The first line antitubercular drugs which have the highest reported hepatoxicity are isoniazid and pyrazinamide, and concomitant use of these drugs might lead to fulminant hepatitis with lethal consequences [7]. According to the study conducted by Hayashi [8] isoniazid continues to be a leading cause of drug-induced hepatic injury in the United States, and its hepatotoxicity has often been significantly under-reported.

Plant derivatives with purported hepatoprotective activity have been used in folk medicine and traditional systems of medicine around the world for centuries. In the last few years, there has been rampant growth in herbal medicine research. These drugs are also gaining popularity in both developing and developed countries because of their lesser side effects and natural origin [9,10].

A huge number of natural formulations claim to have hepatoprotective activity. Approximately 160 phytoconstituents derived from 101 plants claim to possess hepatoprotective activity. In India alone, over 33 patented and proprietary multi-ingredient plant formulations are available for liver ailments [11]. Despite the advancement in medical science in recent years, there is still no safe and effective drug for treating liver ailments. So, there is a worldwide initiative to develop an efficacious hepatoprotective agent derived from natural phytoconstituents.

ROSA DAMASCENA
Rosa damascena Mill. is a well-known flowering plant and cultivated in gardens in several places in Kashmir, Bengal and Punjab [12] This plant contains flavonoids such as caempferol and quercetin and their glycoside derivatives [13,14], carboxylic acids [15], terpene, myrcene, tannins and vitamin C [16]. Along with its perfuming effect, flowers and petals of Rosa damascene possess medical properties. It has been used as an anti-inflammatory [15], cardiotonic [17], mild laxative [18], cough suppressant [16] and also for the treatment of menstrual bleeding and digestive problems [19]. Recent studies demonstrated anti-HIV [13], anticonflict [20], antibacterial [21], antitussive [22] and respiratory smooth muscle relaxant properties for this plant [23,24]. R. damascena protects against CCl4 induced hepatotoxicity by its free radical scavenging activity [25]. Alam [12] demonstrated the hepatoprotective and antioxidant effect of ethanolic extract of Rosa damascene (RDEE) flowers at 1.5g/kg and 3g/kg doses in paracetamol-induced hepatotoxicity.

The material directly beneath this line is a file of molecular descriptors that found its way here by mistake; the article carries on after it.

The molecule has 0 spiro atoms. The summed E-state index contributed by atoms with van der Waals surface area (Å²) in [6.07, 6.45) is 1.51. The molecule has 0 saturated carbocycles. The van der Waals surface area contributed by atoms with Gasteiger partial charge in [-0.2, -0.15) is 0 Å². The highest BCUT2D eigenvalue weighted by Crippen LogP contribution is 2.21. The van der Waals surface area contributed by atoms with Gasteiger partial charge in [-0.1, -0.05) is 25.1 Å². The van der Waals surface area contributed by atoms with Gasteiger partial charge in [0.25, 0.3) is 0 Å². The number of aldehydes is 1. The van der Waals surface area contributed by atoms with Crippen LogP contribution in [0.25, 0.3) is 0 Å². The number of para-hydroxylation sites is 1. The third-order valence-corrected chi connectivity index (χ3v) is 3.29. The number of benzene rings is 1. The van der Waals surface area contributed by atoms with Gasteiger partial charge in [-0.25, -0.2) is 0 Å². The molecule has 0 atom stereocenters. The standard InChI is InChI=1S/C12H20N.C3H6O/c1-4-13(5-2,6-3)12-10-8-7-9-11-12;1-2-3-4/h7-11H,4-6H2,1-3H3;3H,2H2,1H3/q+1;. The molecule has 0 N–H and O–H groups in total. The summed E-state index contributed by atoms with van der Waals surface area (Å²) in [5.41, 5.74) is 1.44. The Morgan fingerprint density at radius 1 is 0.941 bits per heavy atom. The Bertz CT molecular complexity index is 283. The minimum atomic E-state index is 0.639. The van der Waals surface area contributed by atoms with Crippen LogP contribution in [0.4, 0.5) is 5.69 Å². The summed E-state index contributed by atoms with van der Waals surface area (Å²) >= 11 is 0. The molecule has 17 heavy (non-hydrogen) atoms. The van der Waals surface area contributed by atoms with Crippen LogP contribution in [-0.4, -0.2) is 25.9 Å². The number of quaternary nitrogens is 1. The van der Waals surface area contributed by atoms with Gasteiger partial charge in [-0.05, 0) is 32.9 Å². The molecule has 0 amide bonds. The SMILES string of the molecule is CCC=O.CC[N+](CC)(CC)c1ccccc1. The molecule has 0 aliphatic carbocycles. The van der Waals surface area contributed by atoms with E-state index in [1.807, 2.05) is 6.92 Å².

Therefore, the therapeutic benefits of RDEE in isoniazid induced hepatic damage in rats were explored by me. Results of the biochemical parameters demonstrated that 15 days of treatment with RDEE in both doses (1.5g/kg and 3g/kg) resulted in improvement of liver enzymes. The percentage of hepatoprotection offered by RDEE was almost similar to the standard drug silymarin. The findings of histopathological examination supported the hepatoprotective activity of RDEE shown in the parameters. Liver sections of animals treated with RDEE exhibited significant liver protection against INH, which was evident by the presence of regenerating and lesser degenerating hepatocytes, fibrotic bridges and necrotic foci. The protection offered by RDEE 3g/kg dose though somewhat lesser than the standard drug silymarin but was considerable compared to the liver slices of the rats treated with isoniazid (INH) alone [26].

Oxidative stress is one of the major mechanisms by which isoniazid (INH) and rifampicin cause damage to the hepatocytes. During combined treatment, glutathione and related thiols, which prevent tissue from oxidative damage, get reduced in blood and liver tissue. This results in micro vesicular deposition of fats in the hepatocytes and inflammation of the portal triad [27]. The likely reason for RDEE’s protection against INH induced hepatotoxicity may be due to its antioxidant activity. RDEE improved CAT, glutathione and MDA significantly. Alam [12] also described the antioxidant effect of RDEE in their study.

CONCLUSION
RDEE administration demonstrated improvement in the liver parameters. Therefore, Rosa damascene is beneficial against Drug-induced liver injury.